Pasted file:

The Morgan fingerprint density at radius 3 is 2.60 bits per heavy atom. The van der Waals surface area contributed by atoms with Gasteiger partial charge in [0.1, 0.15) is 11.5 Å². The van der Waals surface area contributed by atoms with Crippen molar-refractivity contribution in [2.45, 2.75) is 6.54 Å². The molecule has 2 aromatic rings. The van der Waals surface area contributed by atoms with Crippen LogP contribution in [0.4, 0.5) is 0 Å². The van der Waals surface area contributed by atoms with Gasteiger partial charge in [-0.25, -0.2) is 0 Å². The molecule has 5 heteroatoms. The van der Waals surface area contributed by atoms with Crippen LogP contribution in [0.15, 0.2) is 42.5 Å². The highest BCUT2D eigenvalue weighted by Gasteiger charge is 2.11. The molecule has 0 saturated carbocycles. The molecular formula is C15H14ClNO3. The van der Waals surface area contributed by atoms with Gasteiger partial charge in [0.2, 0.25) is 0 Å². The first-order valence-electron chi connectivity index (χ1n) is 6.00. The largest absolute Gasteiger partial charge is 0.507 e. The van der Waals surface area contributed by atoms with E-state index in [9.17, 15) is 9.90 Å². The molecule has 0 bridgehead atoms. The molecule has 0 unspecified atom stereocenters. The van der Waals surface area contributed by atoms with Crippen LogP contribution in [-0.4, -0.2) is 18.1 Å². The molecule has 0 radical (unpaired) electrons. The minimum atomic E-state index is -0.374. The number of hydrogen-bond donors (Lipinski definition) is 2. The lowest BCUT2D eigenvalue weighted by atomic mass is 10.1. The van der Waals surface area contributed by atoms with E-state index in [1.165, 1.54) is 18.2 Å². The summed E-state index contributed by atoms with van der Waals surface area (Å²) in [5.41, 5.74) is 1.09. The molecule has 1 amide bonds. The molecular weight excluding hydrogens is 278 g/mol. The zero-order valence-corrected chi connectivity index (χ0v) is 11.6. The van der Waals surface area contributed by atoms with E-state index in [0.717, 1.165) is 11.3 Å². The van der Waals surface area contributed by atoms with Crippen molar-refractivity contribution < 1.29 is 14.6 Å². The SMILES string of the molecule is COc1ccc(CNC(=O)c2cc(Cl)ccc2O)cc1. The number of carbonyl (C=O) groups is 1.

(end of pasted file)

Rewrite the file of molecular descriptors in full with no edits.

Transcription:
The Morgan fingerprint density at radius 3 is 2.60 bits per heavy atom. The van der Waals surface area contributed by atoms with Gasteiger partial charge in [0.1, 0.15) is 11.5 Å². The van der Waals surface area contributed by atoms with Crippen molar-refractivity contribution in [2.45, 2.75) is 6.54 Å². The molecule has 2 aromatic rings. The van der Waals surface area contributed by atoms with Crippen LogP contribution in [0.4, 0.5) is 0 Å². The van der Waals surface area contributed by atoms with Gasteiger partial charge in [-0.25, -0.2) is 0 Å². The molecule has 5 heteroatoms. The van der Waals surface area contributed by atoms with Crippen LogP contribution in [0.15, 0.2) is 42.5 Å². The highest BCUT2D eigenvalue weighted by Gasteiger charge is 2.11. The molecule has 0 saturated carbocycles. The molecular formula is C15H14ClNO3. The van der Waals surface area contributed by atoms with Gasteiger partial charge in [0.2, 0.25) is 0 Å². The first-order valence-electron chi connectivity index (χ1n) is 6.00. The largest absolute Gasteiger partial charge is 0.507 e. The van der Waals surface area contributed by atoms with E-state index in [9.17, 15) is 9.90 Å². The molecule has 0 bridgehead atoms. The molecule has 0 unspecified atom stereocenters. The van der Waals surface area contributed by atoms with Crippen LogP contribution in [-0.4, -0.2) is 18.1 Å². The molecule has 0 radical (unpaired) electrons. The minimum atomic E-state index is -0.374. The number of hydrogen-bond donors (Lipinski definition) is 2. The lowest BCUT2D eigenvalue weighted by atomic mass is 10.1. The van der Waals surface area contributed by atoms with E-state index in [1.165, 1.54) is 18.2 Å². The summed E-state index contributed by atoms with van der Waals surface area (Å²) in [5.41, 5.74) is 1.09. The molecule has 1 amide bonds. The molecular weight excluding hydrogens is 278 g/mol. The zero-order valence-corrected chi connectivity index (χ0v) is 11.6. The van der Waals surface area contributed by atoms with E-state index in [0.717, 1.165) is 11.3 Å². The van der Waals surface area contributed by atoms with Crippen molar-refractivity contribution < 1.29 is 14.6 Å². The SMILES string of the molecule is COc1ccc(CNC(=O)c2cc(Cl)ccc2O)cc1. The number of carbonyl (C=O) groups is 1.